Over the weekend, we had a client whose daughter’s social media accounts were hijacked by a malicious actor. Initially, our client thought the phone had been breached. However, after several calls with them, it became apparent that it was her credentials for her email account that had been compromised – they had been part of a third-party data breach some years ago, and she hadn’t changed her password. Multi-Factor-Authentication (MFA) wasn’t enabled, and the malicious actor changed the email address associated with the account. Luckily, we were able to get the Instagram account back within a few hours of compromise, and the Facebook account took a little longer, but we managed to regain control of that also; however, the incident does beg the question of what to look out for from a mobile device compromise point of view. Gurpreet Thathy gives his thoughts on the experience of mobile device compromise.
- Persistent Pop-Ups: If you notice pop-ups suddenly appear on your phone, that could be a sign of hacking. It might be a sign that your phone has been hit with adware—a malicious app that hackers use to generate revenue by distributing ads without the user’s consent. Furthermore, those ads might be malicious in nature as well. They might take you to pages designed to steal personal information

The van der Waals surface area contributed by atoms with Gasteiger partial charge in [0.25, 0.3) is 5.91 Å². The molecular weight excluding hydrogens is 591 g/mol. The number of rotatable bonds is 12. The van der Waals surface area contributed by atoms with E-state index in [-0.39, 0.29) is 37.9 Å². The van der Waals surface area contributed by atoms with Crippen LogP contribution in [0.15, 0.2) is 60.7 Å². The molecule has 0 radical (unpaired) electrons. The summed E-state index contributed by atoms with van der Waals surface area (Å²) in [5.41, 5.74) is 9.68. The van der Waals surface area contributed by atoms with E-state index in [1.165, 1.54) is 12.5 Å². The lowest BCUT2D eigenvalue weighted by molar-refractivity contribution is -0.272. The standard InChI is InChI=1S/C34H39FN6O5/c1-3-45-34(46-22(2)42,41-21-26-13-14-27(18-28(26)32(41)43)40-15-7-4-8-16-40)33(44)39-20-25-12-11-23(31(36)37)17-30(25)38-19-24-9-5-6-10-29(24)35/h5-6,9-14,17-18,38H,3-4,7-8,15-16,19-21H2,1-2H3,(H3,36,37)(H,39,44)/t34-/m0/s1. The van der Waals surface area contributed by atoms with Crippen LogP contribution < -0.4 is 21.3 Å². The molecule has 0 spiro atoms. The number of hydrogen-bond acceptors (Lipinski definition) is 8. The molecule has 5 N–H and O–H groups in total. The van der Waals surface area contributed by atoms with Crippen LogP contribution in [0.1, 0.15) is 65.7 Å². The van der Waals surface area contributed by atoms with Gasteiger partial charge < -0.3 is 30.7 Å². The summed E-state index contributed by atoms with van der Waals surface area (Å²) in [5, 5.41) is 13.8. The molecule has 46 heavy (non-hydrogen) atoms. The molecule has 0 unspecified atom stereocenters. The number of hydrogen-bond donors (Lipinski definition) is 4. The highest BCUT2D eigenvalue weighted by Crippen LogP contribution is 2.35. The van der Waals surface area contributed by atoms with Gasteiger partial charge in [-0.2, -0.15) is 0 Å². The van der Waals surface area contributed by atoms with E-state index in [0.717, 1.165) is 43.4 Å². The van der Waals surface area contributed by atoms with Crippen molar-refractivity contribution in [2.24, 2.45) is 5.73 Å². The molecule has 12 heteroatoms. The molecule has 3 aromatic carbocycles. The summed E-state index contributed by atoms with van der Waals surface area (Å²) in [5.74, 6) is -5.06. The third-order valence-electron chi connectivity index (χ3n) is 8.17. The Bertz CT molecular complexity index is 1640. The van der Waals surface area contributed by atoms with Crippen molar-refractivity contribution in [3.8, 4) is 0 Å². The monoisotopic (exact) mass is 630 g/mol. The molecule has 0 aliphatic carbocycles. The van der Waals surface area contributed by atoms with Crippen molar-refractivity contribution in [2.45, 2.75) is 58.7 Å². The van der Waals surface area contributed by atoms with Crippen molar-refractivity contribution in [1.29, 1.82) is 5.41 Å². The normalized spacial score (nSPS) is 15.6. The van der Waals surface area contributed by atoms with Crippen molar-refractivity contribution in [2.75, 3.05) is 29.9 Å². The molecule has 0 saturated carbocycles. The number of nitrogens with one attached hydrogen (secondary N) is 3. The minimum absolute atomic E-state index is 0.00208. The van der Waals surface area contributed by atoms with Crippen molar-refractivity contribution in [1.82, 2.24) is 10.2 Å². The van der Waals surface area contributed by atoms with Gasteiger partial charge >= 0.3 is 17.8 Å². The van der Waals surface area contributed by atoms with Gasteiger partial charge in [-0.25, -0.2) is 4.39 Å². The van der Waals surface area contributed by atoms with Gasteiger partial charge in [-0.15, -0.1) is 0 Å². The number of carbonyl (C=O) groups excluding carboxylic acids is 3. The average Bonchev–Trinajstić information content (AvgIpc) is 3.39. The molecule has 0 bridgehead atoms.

- Data must go somewhere: When a mobile device is compromised, your data is For the data to be viewed by the malicious actor, it must go somewhere, or at least a connection needs to be made to the malicious actor; therefore, data connections will be used heavily. These days, data plans are large or, in some cases, unlimited; however, always look at your bill to see if there is a spike in usage.
- Battery Life: With smartphones constantly sending/receiving data even when idle, battery life is a nightmare. They are a lot better now; however, if the device is compromised, the malicious actor will constantly send and receive data; therefore, the handset’s battery will be depleted much quicker. Always keep an eye on this.
- Bluetooth/WIFI: Always monitor Bluetooth and WIFI connections; switch them off when you’re not using them.
These points in isolation don’t confirm that your phone has been compromised, but they are a good indication that something is not right. If you think your phone has been hacked, you can install and run online protection software. Also, delete any apps (texts) you didn’t download and then run your mobile security software again. If you still have issues, wiping and restoring your phone is an option. However, if in doubt, please get in touch with Valkyrie.
#DigitalForensics #Compromise #DataBreach #SocialMedia #Investigation